Can You Have a Corporation Without Paying Salaries?

By Stephanie Kurose, J.D.

Can You Have a Corporation Without Paying Salaries?

By Stephanie Kurose, J.D.

When a corporation is formed, there is no requirement that it hire an employee or pay a salary. The corporation will legally exist once it files articles of organization with the Secretary of State in the state where it intends to have its home base, or headquarters, and remains in good standing.

Curly haired woman smiling in front of computer while holding papers

Although there is not a requirement that a corporation pay salaries, if the company is conducting any type of business transactions, the Internal Revenue Service (IRS) will presume that somebody (i.e., an employee) is acting on the corporation's behalf. In this situation, the IRS will likely classify any money that person receives from the corporation as a salary, regardless of how the corporation views it.

What legal authority does the corporation have?

Corporations are regulated under state law. The incorporation statute of the state where the corporation is domiciled (i.e., the state where its articles of organization were filed) will govern its activities, as well as every state where the corporation registered to do business.

The typical incorporation statute establishes the corporation and its owners as two separate entities. A corporation has many of the same rights as an individual and has the authority to act on its own behalf. One of these authorities is the ability to hire employees. As stated above, this is not a mandatory duty: the corporation has the discretion to hire as many employees as it wishes or none at all.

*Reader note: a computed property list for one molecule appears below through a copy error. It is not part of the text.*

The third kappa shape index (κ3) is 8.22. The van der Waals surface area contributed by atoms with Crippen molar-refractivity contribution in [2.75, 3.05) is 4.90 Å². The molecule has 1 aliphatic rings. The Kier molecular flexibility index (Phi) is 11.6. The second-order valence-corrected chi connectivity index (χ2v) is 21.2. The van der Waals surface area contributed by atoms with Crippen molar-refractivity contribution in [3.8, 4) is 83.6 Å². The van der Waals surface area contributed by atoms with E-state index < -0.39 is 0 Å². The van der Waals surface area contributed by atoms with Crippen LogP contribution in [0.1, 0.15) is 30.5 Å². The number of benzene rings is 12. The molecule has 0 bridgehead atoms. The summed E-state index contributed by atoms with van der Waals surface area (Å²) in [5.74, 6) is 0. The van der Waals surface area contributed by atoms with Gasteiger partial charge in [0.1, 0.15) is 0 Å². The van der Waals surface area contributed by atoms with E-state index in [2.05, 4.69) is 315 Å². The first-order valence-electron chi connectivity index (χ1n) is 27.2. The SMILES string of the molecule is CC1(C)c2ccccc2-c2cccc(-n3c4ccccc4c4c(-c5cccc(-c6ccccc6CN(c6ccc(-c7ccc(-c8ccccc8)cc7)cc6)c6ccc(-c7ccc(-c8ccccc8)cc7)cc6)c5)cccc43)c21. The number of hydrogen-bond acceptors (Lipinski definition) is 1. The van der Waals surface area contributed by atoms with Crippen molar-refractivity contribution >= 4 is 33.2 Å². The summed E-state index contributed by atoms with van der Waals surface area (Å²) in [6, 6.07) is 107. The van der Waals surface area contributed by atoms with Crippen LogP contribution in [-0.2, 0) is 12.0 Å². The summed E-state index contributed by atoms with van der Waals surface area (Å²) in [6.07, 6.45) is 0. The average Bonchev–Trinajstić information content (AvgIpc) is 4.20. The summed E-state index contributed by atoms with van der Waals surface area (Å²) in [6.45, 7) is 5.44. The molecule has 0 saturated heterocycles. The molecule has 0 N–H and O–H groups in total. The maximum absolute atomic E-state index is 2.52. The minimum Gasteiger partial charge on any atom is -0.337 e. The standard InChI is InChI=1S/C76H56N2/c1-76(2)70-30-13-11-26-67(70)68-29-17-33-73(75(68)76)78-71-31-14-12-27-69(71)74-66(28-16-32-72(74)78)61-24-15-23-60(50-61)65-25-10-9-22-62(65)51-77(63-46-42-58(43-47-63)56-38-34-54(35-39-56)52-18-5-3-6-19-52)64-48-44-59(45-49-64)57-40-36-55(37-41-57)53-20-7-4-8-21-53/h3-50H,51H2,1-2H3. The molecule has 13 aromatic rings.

Articles of Organization and a Corporation's Existence

A corporation will not be formally recognized by a state until it files its articles of organization. This means that without filed articles of organization with the state, the law does not recognize the corporation as a valid, even if it is outwardly presenting itself as a valid corporation and is doing the exact same thing a corporation would do.

Once the articles of organization are processed by the Secretary of State, the corporation will formally exist. However, there is no requirement that it must conduct business transactions in order to maintain its existence. As long as the corporation has filed articles of organization and remains in good standing with the state, it will exist in perpetuity, regardless of whether or not it is actually engaged in business activities.

Can an owner withdraw money as profit?

Toward the beginning of a corporation's life, it is fairly common for its owners to work for free—until the corporation can afford to pay more employees. As stated above, corporations are not required to pay a salary, so it is perfectly legal for the owner to work for free.

If the owner of a corporation starts to withdraw money from the business as profits, also known as dividends, while it does not have any employees, the IRS may become suspicious because this is a typical way to avoid paying payroll taxes. Even though it is technically legal, the IRS frowns upon this practice.

Thus, the IRS has instated a rule, known as the "60/40 rule," which states that if the corporation is paying its owners in profits and the owners are the only people working for the company, 60 percent of the payments are treated as salary and 40 percent are treated as dividends.

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